“If you don’t measure your performance,” he adds, “how do you really know how well you’re doing? This is your money. You have to live off of it 25 years in your retirement. It’s not something you want to be cheap about,” he says, meaning that the importance of personal finance merits hiring a financial advisor.
“You want to be cheap in the investments you pick, but you want to pay a fair price for your advice,” adds Hebner, whose firm charges a 0.9% fee on the first $500,000 in assets, sliding down to lower fees on higher asset levels.
Those fees pay for the evaluation, selection and monitoring of index investments, and a lot more, says Hebner. “There are thousands of index investments for investors to choose from. It requires a fairly high level of expertise, understanding the academic literature and the risk-related returns,” he says.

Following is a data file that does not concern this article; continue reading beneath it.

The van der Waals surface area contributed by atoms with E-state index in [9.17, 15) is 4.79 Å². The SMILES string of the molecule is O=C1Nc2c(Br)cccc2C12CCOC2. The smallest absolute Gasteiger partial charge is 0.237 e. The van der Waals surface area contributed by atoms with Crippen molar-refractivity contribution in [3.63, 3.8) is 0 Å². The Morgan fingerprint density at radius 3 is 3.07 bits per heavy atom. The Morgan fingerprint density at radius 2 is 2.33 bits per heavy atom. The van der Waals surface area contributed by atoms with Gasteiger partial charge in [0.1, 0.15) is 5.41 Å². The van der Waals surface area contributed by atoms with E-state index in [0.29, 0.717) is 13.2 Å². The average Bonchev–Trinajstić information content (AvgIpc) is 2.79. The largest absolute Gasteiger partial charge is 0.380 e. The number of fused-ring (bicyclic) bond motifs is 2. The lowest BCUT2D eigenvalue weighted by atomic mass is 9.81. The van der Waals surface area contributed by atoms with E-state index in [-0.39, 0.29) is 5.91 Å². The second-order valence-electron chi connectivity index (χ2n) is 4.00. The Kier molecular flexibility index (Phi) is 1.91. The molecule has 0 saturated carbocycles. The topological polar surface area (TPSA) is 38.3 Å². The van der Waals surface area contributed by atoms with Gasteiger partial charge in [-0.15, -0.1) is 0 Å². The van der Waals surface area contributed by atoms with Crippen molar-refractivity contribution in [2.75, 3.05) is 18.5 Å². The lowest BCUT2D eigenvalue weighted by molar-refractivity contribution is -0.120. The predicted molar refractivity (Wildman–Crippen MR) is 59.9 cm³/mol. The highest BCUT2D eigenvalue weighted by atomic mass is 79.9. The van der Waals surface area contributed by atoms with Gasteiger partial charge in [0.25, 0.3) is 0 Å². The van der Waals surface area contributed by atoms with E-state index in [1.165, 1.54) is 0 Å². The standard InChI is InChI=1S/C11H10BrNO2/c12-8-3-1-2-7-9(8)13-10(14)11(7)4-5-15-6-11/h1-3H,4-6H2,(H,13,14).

His IFA advisors take advantage of “tax-loss harvesting opportunities and monitoring the risk level appropriate for the investor as time goes on, and provide advice on other aspects of wealth management,” such as estate planning, insurance, cash flow management and withdrawal strategies in retirement, he says.
Hebner’s bracing message is not directed only at investors, but to non-passive advisors as well.
“If that’s where you are stuck, you should move,” he says of advisors affiliated with brokerage firms. “Every investment advisor should be a fiduciary for their clients, which means they look out for the best interests of their clients even if it goes against their own interests.”
“Look at every brokerage agreement,” he continues. “It shows that the firm is not acting as a fiduciary for the client.”
Quoting from a brokerage firm agreement that reads, “We do not have a fiduciary or advisory relationship with you,” Hebner says “anyone who understands what those words mean should leave.
“That means they’re going to sell you things that make them money as opposed to doing what makes you the most money," he says. "When I explain this to potential clients, their jaws drop.”